Tuesday, July 26, 2016
laws" if you prefer that term). Hence, it might not be able to use WMDs aside from the nuclear arsenal it was provided with upon activation. One setting which explores this idea in more detail is "Reign of Steel," a table-top RPG for the GRUPS ruleset. In a nutshell, it's the Terminator circa 2029, except with the focus pulled out from southern California to a global view. Depending on what part of the world you're in the robot conflict looks considerably different. Local administrative AIs are given a degree of latitude as to how to deal with humans. Some, such as the AI in charge of Mexico seek to destroy all organic life, while the AI in charge of England allows humans to live in a robot dominated police-state. Others still allow humans to live so long as they keep their ecological footprint to a minimum (i.e. hunter-gatherer societies). In essence it's a kitchen-sink for every robot apocalypse that has ever been created in entertainment media. You could if you wanted have the computer game Earthsiege, the movie "Oblivion," the anime OVA "Casshern: Robot Hunter" and the short story "Second Variety," more or less all on the same planet just separated by geography and (to a lesser extent) time.
Friday, July 15, 2016
Split between Criminal Origins and its direct sequel, Bloodshot, these two first-person action/horror games are a bit unique in that they are set in the modern era, but focus on melee combat. The player takes the role of Ethan Thomas, an FBI agent attached to a special serial crime unit. His assignment is to track down "Serial Killer X," a serial-killer killer operating out of the fictional rust-belt urban sprawl known simply as "Metro City." While investigating the scene of a murder, Ethan's sidearm gets swiped by the lurking Serial Killer X, who then proceeds to use the weapon to murder two police officers, thus framing Ethan for the crime...I guess...I mean didn't they check trigger for fingerprints? It's not like Serial Killer X wears gloves...that, and I'm not sure how Ethan is supposed to clear his name if it involves murdering a bunch of violent homeless people...
Glaring plot holes aside, Condemned does an excellent job of setting the mood. Whether it be a subway, library, museum, burned out doll factory *shivers* or huge cabin in the woods (b-b-b-bear?), players will spend the majority of the game poking around abandoned, rundown buildings, mostly at night, while fending off attacks by deranged squatters. It's never clearly explained in the first game why these individuals are so psychotic, the police dismiss them as being drug-crazed. However, there are some subtle hints early on that it isn't a simple narcotics induced crime wave. Dead birds turn up all over the city, and odd bits of metal can be found hidden everywhere.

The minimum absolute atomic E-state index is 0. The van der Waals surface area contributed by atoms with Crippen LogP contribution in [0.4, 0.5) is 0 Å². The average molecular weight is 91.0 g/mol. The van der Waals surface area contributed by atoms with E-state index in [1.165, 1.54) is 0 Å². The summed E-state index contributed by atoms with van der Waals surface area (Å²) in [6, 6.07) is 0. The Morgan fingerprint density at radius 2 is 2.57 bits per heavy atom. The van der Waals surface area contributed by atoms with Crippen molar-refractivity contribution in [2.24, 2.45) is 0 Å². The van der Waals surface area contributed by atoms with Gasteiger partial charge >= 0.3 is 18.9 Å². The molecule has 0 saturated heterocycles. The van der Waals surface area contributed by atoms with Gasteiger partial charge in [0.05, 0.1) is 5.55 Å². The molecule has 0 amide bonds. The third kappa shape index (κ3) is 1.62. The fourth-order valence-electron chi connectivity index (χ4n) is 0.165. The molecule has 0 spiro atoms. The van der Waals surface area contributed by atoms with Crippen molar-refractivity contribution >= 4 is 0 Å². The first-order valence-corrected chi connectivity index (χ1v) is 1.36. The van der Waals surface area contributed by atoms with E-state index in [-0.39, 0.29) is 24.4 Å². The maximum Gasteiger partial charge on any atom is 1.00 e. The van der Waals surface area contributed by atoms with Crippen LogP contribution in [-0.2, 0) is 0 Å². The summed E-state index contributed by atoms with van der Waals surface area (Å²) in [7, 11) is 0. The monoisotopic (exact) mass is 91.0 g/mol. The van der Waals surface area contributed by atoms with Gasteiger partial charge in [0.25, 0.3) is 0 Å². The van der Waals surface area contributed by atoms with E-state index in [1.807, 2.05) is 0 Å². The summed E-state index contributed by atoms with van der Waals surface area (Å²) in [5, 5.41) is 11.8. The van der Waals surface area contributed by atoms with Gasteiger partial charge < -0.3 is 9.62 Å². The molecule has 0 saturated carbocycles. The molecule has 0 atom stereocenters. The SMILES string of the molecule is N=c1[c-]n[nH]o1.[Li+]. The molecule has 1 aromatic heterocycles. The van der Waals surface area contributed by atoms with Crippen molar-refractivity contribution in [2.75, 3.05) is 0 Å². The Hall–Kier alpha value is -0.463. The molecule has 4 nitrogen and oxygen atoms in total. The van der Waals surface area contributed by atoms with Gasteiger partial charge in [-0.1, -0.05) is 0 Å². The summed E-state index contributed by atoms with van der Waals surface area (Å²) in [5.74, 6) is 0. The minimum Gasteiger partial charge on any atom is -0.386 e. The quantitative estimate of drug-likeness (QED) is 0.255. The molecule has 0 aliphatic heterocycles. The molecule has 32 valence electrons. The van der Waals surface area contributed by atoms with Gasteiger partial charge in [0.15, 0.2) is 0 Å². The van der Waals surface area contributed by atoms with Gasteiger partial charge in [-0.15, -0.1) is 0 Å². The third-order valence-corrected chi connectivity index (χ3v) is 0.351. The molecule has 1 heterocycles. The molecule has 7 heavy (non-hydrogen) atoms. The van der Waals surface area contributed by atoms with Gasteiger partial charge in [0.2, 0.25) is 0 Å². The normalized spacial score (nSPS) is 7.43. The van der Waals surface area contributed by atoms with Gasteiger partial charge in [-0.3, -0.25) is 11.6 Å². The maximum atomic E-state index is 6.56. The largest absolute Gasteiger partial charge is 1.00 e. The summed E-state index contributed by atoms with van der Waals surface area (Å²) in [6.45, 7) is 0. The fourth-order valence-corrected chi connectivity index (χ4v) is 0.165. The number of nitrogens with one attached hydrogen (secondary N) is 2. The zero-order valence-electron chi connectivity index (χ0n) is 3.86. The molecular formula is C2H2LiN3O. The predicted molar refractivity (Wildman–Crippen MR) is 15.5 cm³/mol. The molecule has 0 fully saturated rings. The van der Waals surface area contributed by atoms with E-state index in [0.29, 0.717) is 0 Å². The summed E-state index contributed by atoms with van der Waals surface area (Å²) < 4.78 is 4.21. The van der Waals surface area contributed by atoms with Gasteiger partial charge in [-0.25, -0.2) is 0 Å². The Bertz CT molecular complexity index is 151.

During development, this game was entitled "The Dark," which is an apt name considering how many foreboding, poorly lit and claustrophobic environments there are in the game. It also featured a much stronger supernatural element. The player could even cast spells in the game that would open doors or steal a weapon out an opponent's hands. A tiny bit of this made it into the final product in that Ethan seems to be gifted with clairvoyance, or some similar psychic power. I kind of like how they ultimately chose to ground the setting though since, in my opinion, preserving the plausibility of the premise makes the experience a lot more terrifying. It's a pity the developers backtracked on this when in came to the sequel.
As I said before, the storyline was not one of Condemned's strong points, but what it did excel at was the gameplay. Guns are rare and have severally limited ammo, so the player has to depend a lot on improvised melee weapons such as fire axes, sledgehammers, crowbars, flat head shovels, chunks of rebar, locker doors, boards with nails in them and pretty much any other bludgeoning object you can possibly think of. The AI is no slouch either. Enemies will seek out ambush points, block and even feign attacks to throw the player off. Breaking up the action is an occasional forensics segment in which the player must locate clues regarding Serial Killer X in order to advance the story. It's fairly straightforward stuff since Ethan's lab partner, Rosa, does most of the analytical work, but it's a welcome addition nonetheless. The sound design is also great (an often neglected feature in video games). Here the incomprehensible ranting and raving of adversaries mixed with the sickening crunch of a lead pipe to the face add a lot to the already creepy atmosphere. What little music there is in the game is also a perfect fit for the setting.